Hello, Riddlers! Can you guess our theme this week? Weird to imagine a day without one. ; ) ~ F
When it's now, I'm on cue, pointing at a thing to do. This and that, here or there; life flows without care. Pendulum swings, orrery predicts- use a circle and three sticks. Numbers glow in your face, illuminating outer space. Empty measures in this tune; you'll check me out to know it soon.
“Whatever you want to do, if you do it with
all your heart, it will happen.”
This is the true story of William Kamkwamba
who was born in Malawi, Africa. He and his family lived on a farm where they
grew corn, a staple of every meal. As a boy he believed in magic, and even
spent money on a potion that would make him stronger than the kids who were
teasing him. Unfortunately, he found out too late that it didn’t take care of
his problems. William loved school and is proud after he is accepted to
secondary school. He wanted to continue his education and hoped to learn more
about his favorite subject, science. When the grounds are flooded and then no
more rain comes there is a terrible drought that leaves his family with only a
few bags of food for the next year. No food to eat and none to sell. All around
him people in his village are withering away like the crops that didn’t grow.
The cost of school can no longer be afforded and eating less than a meal a day
barely keeps William alive. When the next corn husks grow and can finally be
eaten he begins to get his energy back. Hoping to one day go back to school,
William spends much of his time in the local library, amazed at the three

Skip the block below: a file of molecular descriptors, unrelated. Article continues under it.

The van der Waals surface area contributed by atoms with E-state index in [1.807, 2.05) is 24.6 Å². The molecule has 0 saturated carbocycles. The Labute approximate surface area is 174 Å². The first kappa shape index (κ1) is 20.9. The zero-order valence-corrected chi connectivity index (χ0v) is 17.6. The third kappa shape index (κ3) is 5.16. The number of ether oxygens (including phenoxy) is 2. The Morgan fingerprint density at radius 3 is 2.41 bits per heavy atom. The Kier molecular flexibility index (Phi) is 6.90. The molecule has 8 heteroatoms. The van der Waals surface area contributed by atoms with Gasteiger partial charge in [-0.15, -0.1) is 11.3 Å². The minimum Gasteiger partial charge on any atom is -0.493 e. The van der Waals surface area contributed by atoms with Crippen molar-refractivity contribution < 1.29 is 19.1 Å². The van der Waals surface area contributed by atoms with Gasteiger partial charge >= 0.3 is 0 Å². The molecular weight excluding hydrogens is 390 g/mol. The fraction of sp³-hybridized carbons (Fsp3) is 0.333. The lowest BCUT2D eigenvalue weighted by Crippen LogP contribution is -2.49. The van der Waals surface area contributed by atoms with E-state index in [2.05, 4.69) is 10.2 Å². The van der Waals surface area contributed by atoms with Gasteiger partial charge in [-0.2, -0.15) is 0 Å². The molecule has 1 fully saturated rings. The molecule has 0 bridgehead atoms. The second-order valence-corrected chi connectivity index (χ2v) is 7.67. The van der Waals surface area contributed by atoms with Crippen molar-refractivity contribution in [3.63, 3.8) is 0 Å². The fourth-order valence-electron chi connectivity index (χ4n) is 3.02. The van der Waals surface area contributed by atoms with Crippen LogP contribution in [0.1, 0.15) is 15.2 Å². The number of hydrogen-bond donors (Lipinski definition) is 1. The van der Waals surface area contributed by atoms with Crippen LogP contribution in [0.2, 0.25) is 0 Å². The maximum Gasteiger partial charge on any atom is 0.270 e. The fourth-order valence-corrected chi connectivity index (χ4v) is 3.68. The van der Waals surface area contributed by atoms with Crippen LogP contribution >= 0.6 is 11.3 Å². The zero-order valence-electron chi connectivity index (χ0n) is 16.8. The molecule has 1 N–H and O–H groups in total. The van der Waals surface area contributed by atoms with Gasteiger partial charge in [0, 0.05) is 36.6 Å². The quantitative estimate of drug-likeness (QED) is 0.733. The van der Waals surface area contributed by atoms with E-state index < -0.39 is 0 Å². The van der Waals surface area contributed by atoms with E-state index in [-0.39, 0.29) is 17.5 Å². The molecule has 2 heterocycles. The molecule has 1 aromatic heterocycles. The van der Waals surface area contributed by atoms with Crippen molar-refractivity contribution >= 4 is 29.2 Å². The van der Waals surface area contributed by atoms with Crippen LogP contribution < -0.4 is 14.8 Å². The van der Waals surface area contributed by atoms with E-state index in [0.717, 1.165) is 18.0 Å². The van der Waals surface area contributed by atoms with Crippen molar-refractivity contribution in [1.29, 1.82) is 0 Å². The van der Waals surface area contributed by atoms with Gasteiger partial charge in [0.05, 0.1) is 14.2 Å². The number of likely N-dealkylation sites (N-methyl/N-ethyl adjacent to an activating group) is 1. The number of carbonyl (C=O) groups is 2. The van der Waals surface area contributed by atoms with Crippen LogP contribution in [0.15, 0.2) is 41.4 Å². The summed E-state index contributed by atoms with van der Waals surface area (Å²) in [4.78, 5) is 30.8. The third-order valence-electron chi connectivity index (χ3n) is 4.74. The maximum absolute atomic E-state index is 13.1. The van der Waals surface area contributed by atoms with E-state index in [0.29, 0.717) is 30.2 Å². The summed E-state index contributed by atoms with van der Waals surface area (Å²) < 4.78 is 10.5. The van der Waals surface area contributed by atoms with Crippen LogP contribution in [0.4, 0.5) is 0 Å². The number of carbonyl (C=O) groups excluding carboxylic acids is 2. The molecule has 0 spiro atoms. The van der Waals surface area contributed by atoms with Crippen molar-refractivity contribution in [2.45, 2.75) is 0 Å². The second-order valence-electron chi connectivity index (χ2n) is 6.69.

shelves of books he can borrow from. Through these books he learned about
windmills, energy, and a dream of bringing electricity to his farm and village
takes root. Finding the materials he needs isn’t easy and everyone who sees him
working thinks he is crazy. Other kids make fun of him for collecting garbage,
but still he dreams. Will William be able to make electricity from his
creation? Are the obstacles in his way too much? Is his family strong enough to
wait it out while he works on his plan? Read this remarkable story of a boy
whose curiosities lead him down a path that would change his life forever.
Boy Who Harnessed the Wind by William
Kamkwamba and Bryan
Mealer is a true
story that will inspire you to ask questions about the world around you. So
often we make judgments about what is going on, but we don’t work on solving
the problem ourselves. William’s love of learning is an inspiration! I enjoyed
discovering how kids in his village are just like kids in other parts of the
world. It was also fascinating to hear about the way our lives are different.
William is definitely someone I would like to know, because I loved the way he
didn’t let people dash his dreams. He believed in himself. Sometimes you're the only one who knows you can do it, but that can be enough. Reading this book
will help kids and adults see that each of us can make a difference.
Sometimes we may fail along the way, but we all have the possibility to make
the world a better place. I would recommend this book to people of all ages.
There are three versions- so you can find the one that is just right for you.
This is a great book for families to read together and who knows, you may be inspired to start creating!